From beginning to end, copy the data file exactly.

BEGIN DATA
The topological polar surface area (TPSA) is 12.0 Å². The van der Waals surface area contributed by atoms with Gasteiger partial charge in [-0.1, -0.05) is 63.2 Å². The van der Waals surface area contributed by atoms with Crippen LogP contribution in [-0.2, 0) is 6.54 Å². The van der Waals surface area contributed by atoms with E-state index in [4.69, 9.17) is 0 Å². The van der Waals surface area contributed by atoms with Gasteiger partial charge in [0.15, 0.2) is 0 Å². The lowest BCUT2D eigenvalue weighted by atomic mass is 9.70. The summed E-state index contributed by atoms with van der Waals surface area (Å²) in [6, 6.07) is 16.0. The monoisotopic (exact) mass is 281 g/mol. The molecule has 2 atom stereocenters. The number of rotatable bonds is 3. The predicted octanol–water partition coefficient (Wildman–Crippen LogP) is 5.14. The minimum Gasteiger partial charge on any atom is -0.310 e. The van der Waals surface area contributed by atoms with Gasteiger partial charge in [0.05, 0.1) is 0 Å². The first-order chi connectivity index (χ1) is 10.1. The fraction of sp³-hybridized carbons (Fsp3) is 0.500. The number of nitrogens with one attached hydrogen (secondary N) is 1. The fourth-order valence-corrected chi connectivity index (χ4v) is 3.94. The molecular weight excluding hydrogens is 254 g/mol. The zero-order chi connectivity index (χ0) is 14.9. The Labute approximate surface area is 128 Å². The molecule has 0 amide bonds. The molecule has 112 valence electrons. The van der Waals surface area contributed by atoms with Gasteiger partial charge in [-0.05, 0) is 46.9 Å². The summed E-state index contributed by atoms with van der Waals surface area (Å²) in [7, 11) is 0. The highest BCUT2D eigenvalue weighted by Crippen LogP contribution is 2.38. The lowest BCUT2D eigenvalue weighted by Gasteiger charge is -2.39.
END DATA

The topological polar surface area (TPSA) is 12.0 Å². The van der Waals surface area contributed by atoms with Gasteiger partial charge in [-0.1, -0.05) is 63.2 Å². The van der Waals surface area contributed by atoms with Crippen LogP contribution in [-0.2, 0) is 6.54 Å². The van der Waals surface area contributed by atoms with E-state index in [4.69, 9.17) is 0 Å². The van der Waals surface area contributed by atoms with Gasteiger partial charge in [0.15, 0.2) is 0 Å². The lowest BCUT2D eigenvalue weighted by atomic mass is 9.70. The summed E-state index contributed by atoms with van der Waals surface area (Å²) in [6, 6.07) is 16.0. The monoisotopic (exact) mass is 281 g/mol. The molecule has 2 atom stereocenters. The number of rotatable bonds is 3. The predicted octanol–water partition coefficient (Wildman–Crippen LogP) is 5.14. The minimum Gasteiger partial charge on any atom is -0.310 e. The van der Waals surface area contributed by atoms with Gasteiger partial charge in [0.05, 0.1) is 0 Å². The first-order chi connectivity index (χ1) is 10.1. The fraction of sp³-hybridized carbons (Fsp3) is 0.500. The number of nitrogens with one attached hydrogen (secondary N) is 1. The fourth-order valence-corrected chi connectivity index (χ4v) is 3.94. The molecular weight excluding hydrogens is 254 g/mol. The zero-order chi connectivity index (χ0) is 14.9. The Labute approximate surface area is 128 Å². The molecule has 0 amide bonds. The molecule has 112 valence electrons. The van der Waals surface area contributed by atoms with Gasteiger partial charge in [-0.05, 0) is 46.9 Å². The summed E-state index contributed by atoms with van der Waals surface area (Å²) in [7, 11) is 0. The highest BCUT2D eigenvalue weighted by Crippen LogP contribution is 2.38. The lowest BCUT2D eigenvalue weighted by Gasteiger charge is -2.39.